U.S. court returns 'Santa Claus is Comin' to Town' to composer's heirs
By Jonathan Stempel
NEW YORK (Reuters) - "Santa Claus is Comin' to Town," one of the December holiday season's most widely recognized tunes, is comin' back to the family of a man who helped write it.
Reversing a lower court ruling, the 2nd U.S. Circuit Court of Appeals said on Thursday that the heirs of J. Fred Coots, who co-wrote the Christmas classic with Haven Gillespie in 1934, are entitled to reclaim their copyright in the song from EMI Feist Catalog.
Writing for a three-judge panel, Circuit Judge Debra Ann Livingston said it was "sufficiently clear" from a 1981 contract that EMI's rights will expire on Dec. 15, 2016, and not in 2029 as the publisher had argued.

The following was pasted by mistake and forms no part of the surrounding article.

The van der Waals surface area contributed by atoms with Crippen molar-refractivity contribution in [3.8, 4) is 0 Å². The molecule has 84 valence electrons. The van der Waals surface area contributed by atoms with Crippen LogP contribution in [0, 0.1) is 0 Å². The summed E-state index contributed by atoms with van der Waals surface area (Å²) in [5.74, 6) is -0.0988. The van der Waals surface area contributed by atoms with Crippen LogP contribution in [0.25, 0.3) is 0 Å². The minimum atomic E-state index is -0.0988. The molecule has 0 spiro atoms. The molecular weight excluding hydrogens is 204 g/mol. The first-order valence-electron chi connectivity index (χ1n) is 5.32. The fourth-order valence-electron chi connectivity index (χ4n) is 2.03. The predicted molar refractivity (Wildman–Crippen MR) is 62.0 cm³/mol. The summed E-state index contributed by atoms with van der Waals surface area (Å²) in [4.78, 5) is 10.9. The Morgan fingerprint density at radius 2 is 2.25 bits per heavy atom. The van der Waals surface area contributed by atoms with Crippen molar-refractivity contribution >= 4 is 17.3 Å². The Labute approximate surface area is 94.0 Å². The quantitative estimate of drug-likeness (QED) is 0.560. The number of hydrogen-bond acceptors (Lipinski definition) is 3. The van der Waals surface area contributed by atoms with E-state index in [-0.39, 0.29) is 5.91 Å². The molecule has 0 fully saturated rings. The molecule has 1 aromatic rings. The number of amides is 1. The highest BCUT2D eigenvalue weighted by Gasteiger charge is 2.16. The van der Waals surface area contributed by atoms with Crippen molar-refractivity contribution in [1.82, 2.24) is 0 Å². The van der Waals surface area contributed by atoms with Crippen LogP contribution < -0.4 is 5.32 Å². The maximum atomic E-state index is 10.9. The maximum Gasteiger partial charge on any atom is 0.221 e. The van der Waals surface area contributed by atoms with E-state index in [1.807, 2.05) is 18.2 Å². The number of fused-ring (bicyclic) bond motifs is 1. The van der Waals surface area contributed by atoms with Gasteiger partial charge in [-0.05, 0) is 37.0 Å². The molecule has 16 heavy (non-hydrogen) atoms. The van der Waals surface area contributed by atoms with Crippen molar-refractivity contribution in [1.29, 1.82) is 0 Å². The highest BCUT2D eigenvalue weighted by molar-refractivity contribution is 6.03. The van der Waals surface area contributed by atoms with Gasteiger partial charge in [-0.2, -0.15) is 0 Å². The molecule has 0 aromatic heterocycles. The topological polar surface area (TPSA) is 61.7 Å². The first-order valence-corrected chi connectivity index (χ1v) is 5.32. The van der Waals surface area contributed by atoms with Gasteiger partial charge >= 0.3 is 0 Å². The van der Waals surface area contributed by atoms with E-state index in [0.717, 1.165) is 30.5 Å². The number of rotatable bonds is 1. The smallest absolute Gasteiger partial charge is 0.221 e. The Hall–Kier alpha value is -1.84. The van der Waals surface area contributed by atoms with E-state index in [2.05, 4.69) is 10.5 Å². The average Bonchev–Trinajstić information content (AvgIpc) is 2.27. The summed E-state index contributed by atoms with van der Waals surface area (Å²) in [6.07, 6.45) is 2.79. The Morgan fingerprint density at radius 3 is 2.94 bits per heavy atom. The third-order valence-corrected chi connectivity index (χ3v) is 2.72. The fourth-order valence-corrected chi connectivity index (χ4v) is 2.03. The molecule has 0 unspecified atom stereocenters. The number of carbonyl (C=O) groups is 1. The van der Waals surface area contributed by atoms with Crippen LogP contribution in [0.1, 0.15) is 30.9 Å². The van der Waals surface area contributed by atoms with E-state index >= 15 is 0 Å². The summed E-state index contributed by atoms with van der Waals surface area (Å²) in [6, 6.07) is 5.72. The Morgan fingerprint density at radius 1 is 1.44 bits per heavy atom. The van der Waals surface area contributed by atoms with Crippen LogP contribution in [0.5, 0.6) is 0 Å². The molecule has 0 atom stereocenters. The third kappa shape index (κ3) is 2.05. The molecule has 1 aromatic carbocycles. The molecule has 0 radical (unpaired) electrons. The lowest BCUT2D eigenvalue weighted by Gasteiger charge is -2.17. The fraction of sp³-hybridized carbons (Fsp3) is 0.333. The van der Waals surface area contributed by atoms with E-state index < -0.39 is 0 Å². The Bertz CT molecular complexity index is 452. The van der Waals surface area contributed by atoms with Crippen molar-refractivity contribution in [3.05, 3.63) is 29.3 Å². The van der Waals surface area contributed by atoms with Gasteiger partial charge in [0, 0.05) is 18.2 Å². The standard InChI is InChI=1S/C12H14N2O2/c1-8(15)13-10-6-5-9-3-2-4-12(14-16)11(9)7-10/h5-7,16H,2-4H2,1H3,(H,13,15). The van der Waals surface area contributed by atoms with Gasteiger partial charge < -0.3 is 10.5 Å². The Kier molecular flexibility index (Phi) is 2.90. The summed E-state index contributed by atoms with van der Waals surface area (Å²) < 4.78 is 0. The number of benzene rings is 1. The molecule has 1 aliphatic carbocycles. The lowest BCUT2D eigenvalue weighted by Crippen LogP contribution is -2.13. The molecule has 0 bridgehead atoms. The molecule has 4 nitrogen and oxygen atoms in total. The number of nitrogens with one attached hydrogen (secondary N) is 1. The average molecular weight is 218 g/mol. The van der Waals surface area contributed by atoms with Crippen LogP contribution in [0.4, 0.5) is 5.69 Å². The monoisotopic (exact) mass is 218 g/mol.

Coots died in 1985. The lawsuit was brought by his daughter Gloria Coots Baldwin and granddaughters Patricia Bergdahl and Christine Palmitessa.
"Santa Claus is Comin' to Town" has been recorded by many artists, and a live version by Bruce Springsteen & the E Street Band is a December staple on U.S. radio stations.
But for copyright extensions, the song would be in the public domain, and artists would not owe royalties.
A lawyer for EMI did not immediately respond to requests for comment. Sony Corp, which court papers showed owns part of EMI Feist Catalog, declined to comment.
"The Coots family is grateful to the court of appeals for its conscientious and well-reasoned decision," the plaintiffs' lawyer Thomas Landry said. Continued...